Distribute – When you select 3+ objects (images, shapes, text boxes, etc.) you can distribute them horizontally or vertically in relation to each other. This spaces the objects out evenly. It’s important to note that it’s based off of the positions of the leftmost and rightmost objects. So, get your left and right objects into place and then use this tool to distribute everything else out evenly in between.
Center on Page – This tool does exactly what you’d expect it to, but with one nice bonus – if you have multiple objects selected it will center them as a group. So, the objects themselves may not be in the center of the slide, but they will be arranged with the center of the group at the center of the slide.
A note for the Google Drawings fans out there: each of these items are also available there and work in the same manner.
Check out the EduGIF of these 3 tools in action below and, if it moves too fast, check out the Pausable EduGIF here.
Adjacent Possible. Have you heard of it? If you listen to the Educational Duct Tape Podcast, you probably have. It’s this theory that a new set of possibilities is enabled by taking one step beyond the current state of things. Every step opens up new possibilities, just like every conversation with a person can lead to new possibilities that you had not considered.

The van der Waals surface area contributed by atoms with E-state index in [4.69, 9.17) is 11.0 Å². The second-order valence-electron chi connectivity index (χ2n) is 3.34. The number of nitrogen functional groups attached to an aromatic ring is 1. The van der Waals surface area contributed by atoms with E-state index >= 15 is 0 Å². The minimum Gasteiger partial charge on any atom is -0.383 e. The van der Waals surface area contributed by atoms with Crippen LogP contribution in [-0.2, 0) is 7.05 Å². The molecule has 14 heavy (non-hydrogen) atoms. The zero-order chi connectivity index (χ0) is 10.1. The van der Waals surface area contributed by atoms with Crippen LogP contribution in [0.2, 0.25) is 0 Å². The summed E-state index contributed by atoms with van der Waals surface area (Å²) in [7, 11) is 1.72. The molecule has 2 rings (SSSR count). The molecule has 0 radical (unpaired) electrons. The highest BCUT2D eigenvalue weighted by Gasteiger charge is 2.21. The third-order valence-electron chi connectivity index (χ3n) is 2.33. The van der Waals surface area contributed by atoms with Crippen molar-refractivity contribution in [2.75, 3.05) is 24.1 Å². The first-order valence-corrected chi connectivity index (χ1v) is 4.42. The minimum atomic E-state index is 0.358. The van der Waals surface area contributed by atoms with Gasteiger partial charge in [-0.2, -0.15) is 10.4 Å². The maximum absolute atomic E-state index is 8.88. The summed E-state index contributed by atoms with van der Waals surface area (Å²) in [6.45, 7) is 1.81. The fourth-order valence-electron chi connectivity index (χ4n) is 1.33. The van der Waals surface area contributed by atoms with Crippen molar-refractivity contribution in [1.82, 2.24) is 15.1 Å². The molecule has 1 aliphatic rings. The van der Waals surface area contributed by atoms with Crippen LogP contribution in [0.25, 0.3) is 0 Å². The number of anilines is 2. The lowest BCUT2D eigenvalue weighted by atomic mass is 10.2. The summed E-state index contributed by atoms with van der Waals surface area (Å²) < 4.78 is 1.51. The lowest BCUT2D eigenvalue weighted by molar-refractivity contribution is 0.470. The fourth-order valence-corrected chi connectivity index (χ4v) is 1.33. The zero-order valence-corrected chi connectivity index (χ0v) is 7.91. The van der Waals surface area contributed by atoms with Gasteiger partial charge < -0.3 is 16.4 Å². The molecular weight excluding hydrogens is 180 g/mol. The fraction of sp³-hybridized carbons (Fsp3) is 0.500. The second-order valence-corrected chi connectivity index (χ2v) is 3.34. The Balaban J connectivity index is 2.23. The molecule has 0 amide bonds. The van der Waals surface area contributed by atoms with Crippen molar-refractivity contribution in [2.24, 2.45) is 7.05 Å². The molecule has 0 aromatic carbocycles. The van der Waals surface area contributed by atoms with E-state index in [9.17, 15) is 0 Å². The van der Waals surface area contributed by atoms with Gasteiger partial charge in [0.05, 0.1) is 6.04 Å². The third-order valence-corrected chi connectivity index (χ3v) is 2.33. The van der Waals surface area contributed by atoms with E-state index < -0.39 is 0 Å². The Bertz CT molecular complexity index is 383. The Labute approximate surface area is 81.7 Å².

Well, I had an Adjacent Possible experience a few days ago while interviewing Tony Vincent for Episode 26 of the Educational Duct Tape podcast. Tony was responding to a question about how to help students get to know each other. He shared with me about this activity that he had done where his students took side profile pictures of themselves and then turned them into silhouettes of in Google Slides. They then added in images and words that showed their interests. The students presented their slides to their classmates and, later, those same slides were played on a loop on a screen in the room. What I love about this activity is that, on the surface, it’s a great “getting to know each other” activity. But, underneath that, it’s also a fantastic way to teacher kids some new skills with a tool that the teacher planned on using in class.
This is actually an activity that Tony teaches participants in his fantastic Classy Graphics course. If you’re interested in learning Graphic Design with Google Tools, you should check it out!
There are certainly ways to make these silhouettes that would be easier. But that’s not the point. The point is, opening students’ eyes to the possibilities within the tools that they have access to. As Tony shared in the episode, his students became highly capable at using Slides to create all sorts of things. I don’t know about you, but I’m not surprised. By doing this activity, his students saw slides as more than just a tool for presentations. They saw it as a creation space.